Public investment has been disbursed slowly in the first half of this year. Minister of Planning and Investment Nguyễn Chí Dũng talked to Vietnam News Agency about the reasons and solutions to quickly speed up the disbursement rate and implementation progress.
|Minister of Planning and Investment Nguyễn Chí Dũng|
Could you explain why the disbursement rate of public investment capital was low in the first half of this year?
By the end of May, the disbursement rate of public investment reached 22.4 per cent of the plan assigned by the Prime Minister, below the Government’s expectation. This led the Prime Minister to set up six working groups to inspect and push for faster disbursement in the ministries and localities with low rates.
However, in my opinion, to assess whether it is slow or not, it’s necessary to look at it in a broad perspective and across the whole period.
For example, during the 2017-22 period, the disbursement rate in the first five months reached between 22-26 per cent of the assigned plan, however, the whole-year rate fluctuated between 76.9 per cent and 96.5 per cent.
In 2018, the disbursement rate for the whole year was the lowest at 76.9 per cent even though the five-month rate was among the highest during this period.
Meanwhile, 2020 recorded the highest disbursement rate of 96.5 per cent and the second highest year was 2021 at 95.7 per cent when many projects from the 2016-20 period had their implementation time extended and new investments are prepared for the next five-year period.
Thus, it can be seen that the disbursement rate usually increases at the end of the year. The low disbursement in the first few months will not translate into a low rate for the whole year.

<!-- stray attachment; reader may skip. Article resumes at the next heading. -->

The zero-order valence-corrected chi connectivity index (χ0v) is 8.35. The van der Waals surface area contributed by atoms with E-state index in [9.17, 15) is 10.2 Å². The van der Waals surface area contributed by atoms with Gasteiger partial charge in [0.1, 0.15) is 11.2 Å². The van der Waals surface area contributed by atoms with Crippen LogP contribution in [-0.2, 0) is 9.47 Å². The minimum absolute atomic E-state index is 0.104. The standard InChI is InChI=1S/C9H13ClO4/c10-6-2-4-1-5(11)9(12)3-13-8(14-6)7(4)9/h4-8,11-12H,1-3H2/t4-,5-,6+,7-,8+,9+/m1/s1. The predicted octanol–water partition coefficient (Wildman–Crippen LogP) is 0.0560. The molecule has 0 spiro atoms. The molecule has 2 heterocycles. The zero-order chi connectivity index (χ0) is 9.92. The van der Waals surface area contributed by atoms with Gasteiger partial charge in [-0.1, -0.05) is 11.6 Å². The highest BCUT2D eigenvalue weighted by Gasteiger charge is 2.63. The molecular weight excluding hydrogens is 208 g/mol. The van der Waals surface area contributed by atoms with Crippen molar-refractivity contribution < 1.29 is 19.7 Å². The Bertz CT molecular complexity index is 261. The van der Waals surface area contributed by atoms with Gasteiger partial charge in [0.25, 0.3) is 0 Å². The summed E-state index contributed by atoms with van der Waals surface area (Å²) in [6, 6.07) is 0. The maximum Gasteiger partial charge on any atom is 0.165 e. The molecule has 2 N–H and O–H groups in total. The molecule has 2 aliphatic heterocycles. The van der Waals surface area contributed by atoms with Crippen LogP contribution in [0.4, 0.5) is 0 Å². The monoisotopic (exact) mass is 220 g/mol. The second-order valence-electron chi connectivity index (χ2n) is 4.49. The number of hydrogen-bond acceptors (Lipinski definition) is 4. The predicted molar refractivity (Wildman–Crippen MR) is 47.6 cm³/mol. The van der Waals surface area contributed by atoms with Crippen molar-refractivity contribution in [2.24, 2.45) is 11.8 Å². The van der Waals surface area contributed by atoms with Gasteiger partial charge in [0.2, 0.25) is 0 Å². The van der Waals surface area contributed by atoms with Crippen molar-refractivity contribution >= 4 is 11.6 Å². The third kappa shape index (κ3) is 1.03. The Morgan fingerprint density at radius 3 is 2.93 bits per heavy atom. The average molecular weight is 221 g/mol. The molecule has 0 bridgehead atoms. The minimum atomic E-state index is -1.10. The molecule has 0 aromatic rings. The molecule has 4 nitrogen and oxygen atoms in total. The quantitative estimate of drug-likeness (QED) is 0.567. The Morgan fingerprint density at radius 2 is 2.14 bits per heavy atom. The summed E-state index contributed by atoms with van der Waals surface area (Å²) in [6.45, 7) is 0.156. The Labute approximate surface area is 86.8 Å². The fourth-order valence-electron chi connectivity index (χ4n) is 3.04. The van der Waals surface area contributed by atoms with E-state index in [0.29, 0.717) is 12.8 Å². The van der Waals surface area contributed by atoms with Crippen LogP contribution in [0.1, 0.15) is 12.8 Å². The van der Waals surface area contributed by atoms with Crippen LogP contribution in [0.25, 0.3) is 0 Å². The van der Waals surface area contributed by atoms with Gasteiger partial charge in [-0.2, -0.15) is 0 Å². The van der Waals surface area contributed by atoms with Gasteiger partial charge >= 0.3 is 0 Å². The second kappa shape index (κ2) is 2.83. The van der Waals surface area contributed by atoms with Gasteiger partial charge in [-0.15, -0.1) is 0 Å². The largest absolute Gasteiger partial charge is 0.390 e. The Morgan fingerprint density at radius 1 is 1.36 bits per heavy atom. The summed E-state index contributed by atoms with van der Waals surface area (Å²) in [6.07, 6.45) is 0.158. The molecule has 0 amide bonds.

When I reported to the National Assembly recently, I made this very clear. The disbursement rate for the whole year clearly reflects the effect of solutions in terms of institutions, leadership and direction at all levels.
Institutional reform is the key step, but the direction and administration at provincial levels is also a decisive factor.
Does this mean the low disbursement rate was due to both inherent systematic causes and specific causes of each year?
It’s true that there are systemic causes that persist for many years, such as slow clearance, limited capacities of investor/contractor, or the lack of drastic direction by the authority. Besides, there are subjective and objective causes due to the characteristics of each year.
In 2022, there’re some specific reasons, such as the complicated development of the COVID-19 pandemic which hampered project progress, and soaring prices of raw materials which made many contractors work perfunctorily, waiting for price adjustments.
Moreover, although 2022 is the second year of the 2021-25 period, it is actually the first year as the new-term public investment plan was approved by the National Assembly in July 2021. So in fact, at the beginning of this year, it was mainly the implementation of transition projects.
Meanwhile, new projects usually take about 6-8 months for preparation, so it will take until the end of the year to be able to disburse. Here, I also want to emphasise that new project implementation is a key weakness leading to slow disbursement of public investment.
In addition to poor preparation and project selection, ministries and localities have not prepared to invest early, neglecting the fund allocation for this stage while lacking adequate preparation for the projects of the next period. There is also no synchronisation between the project preparation and detailed schedule delivery.
This leads to the situation in which capital waits for the project. The Government has assigned the plan but the ministries, branches and localities could not submit the detailed plan due to incomplete procedures.